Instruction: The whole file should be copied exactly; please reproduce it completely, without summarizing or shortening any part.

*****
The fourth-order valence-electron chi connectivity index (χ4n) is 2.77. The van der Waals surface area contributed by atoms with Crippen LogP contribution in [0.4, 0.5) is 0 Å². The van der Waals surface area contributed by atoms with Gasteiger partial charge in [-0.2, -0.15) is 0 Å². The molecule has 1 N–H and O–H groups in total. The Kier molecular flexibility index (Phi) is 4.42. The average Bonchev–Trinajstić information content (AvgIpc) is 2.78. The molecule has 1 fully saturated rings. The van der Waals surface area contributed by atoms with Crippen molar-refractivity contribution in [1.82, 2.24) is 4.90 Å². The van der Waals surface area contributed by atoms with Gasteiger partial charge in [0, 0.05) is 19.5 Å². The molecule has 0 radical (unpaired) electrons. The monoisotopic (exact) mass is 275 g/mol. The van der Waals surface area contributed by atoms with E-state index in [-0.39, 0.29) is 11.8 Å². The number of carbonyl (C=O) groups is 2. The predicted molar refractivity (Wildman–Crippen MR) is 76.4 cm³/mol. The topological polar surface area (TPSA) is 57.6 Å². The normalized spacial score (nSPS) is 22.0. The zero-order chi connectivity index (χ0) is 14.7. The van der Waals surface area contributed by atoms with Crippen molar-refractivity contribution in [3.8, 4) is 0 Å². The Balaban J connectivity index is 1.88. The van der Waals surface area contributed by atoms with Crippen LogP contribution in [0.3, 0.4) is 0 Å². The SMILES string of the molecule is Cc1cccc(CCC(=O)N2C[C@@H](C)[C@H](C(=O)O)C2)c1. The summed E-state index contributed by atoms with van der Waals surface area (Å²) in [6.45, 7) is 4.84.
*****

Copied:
The fourth-order valence-electron chi connectivity index (χ4n) is 2.77. The van der Waals surface area contributed by atoms with Crippen LogP contribution in [0.4, 0.5) is 0 Å². The van der Waals surface area contributed by atoms with Gasteiger partial charge in [-0.2, -0.15) is 0 Å². The molecule has 1 N–H and O–H groups in total. The Kier molecular flexibility index (Phi) is 4.42. The average Bonchev–Trinajstić information content (AvgIpc) is 2.78. The molecule has 1 fully saturated rings. The van der Waals surface area contributed by atoms with Crippen molar-refractivity contribution in [1.82, 2.24) is 4.90 Å². The van der Waals surface area contributed by atoms with Gasteiger partial charge in [0, 0.05) is 19.5 Å². The molecule has 0 radical (unpaired) electrons. The monoisotopic (exact) mass is 275 g/mol. The van der Waals surface area contributed by atoms with E-state index in [-0.39, 0.29) is 11.8 Å². The number of carbonyl (C=O) groups is 2. The predicted molar refractivity (Wildman–Crippen MR) is 76.4 cm³/mol. The topological polar surface area (TPSA) is 57.6 Å². The normalized spacial score (nSPS) is 22.0. The zero-order chi connectivity index (χ0) is 14.7. The van der Waals surface area contributed by atoms with Crippen molar-refractivity contribution in [3.8, 4) is 0 Å². The Balaban J connectivity index is 1.88. The van der Waals surface area contributed by atoms with Crippen LogP contribution in [0.3, 0.4) is 0 Å². The SMILES string of the molecule is Cc1cccc(CCC(=O)N2C[C@@H](C)[C@H](C(=O)O)C2)c1. The summed E-state index contributed by atoms with van der Waals surface area (Å²) in [6.45, 7) is 4.84.